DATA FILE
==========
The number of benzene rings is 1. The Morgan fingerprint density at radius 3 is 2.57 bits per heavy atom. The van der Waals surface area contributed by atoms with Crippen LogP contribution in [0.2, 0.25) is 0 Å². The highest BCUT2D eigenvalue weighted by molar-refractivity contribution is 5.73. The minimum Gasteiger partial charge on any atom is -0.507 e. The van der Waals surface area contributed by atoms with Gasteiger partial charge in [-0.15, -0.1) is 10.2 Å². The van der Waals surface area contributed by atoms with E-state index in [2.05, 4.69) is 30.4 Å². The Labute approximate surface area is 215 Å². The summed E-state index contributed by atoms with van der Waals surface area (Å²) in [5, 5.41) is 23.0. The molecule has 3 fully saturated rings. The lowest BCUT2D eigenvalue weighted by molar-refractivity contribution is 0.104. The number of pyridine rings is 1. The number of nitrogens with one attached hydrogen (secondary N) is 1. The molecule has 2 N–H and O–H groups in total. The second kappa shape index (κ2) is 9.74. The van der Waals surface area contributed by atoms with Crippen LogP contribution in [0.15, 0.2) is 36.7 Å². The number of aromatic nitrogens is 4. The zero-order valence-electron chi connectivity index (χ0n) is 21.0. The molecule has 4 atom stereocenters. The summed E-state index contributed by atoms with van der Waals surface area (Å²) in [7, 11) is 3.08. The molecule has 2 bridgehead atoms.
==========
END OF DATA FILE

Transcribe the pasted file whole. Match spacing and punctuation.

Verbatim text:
The number of benzene rings is 1. The Morgan fingerprint density at radius 3 is 2.57 bits per heavy atom. The van der Waals surface area contributed by atoms with Crippen LogP contribution in [0.2, 0.25) is 0 Å². The highest BCUT2D eigenvalue weighted by molar-refractivity contribution is 5.73. The minimum Gasteiger partial charge on any atom is -0.507 e. The van der Waals surface area contributed by atoms with Gasteiger partial charge in [-0.15, -0.1) is 10.2 Å². The van der Waals surface area contributed by atoms with E-state index in [2.05, 4.69) is 30.4 Å². The Labute approximate surface area is 215 Å². The summed E-state index contributed by atoms with van der Waals surface area (Å²) in [5, 5.41) is 23.0. The molecule has 3 fully saturated rings. The lowest BCUT2D eigenvalue weighted by molar-refractivity contribution is 0.104. The number of pyridine rings is 1. The number of nitrogens with one attached hydrogen (secondary N) is 1. The molecule has 2 N–H and O–H groups in total. The second kappa shape index (κ2) is 9.74. The van der Waals surface area contributed by atoms with Crippen LogP contribution in [0.15, 0.2) is 36.7 Å². The number of aromatic nitrogens is 4. The zero-order valence-electron chi connectivity index (χ0n) is 21.0. The molecule has 4 atom stereocenters. The summed E-state index contributed by atoms with van der Waals surface area (Å²) in [7, 11) is 3.08. The molecule has 2 bridgehead atoms.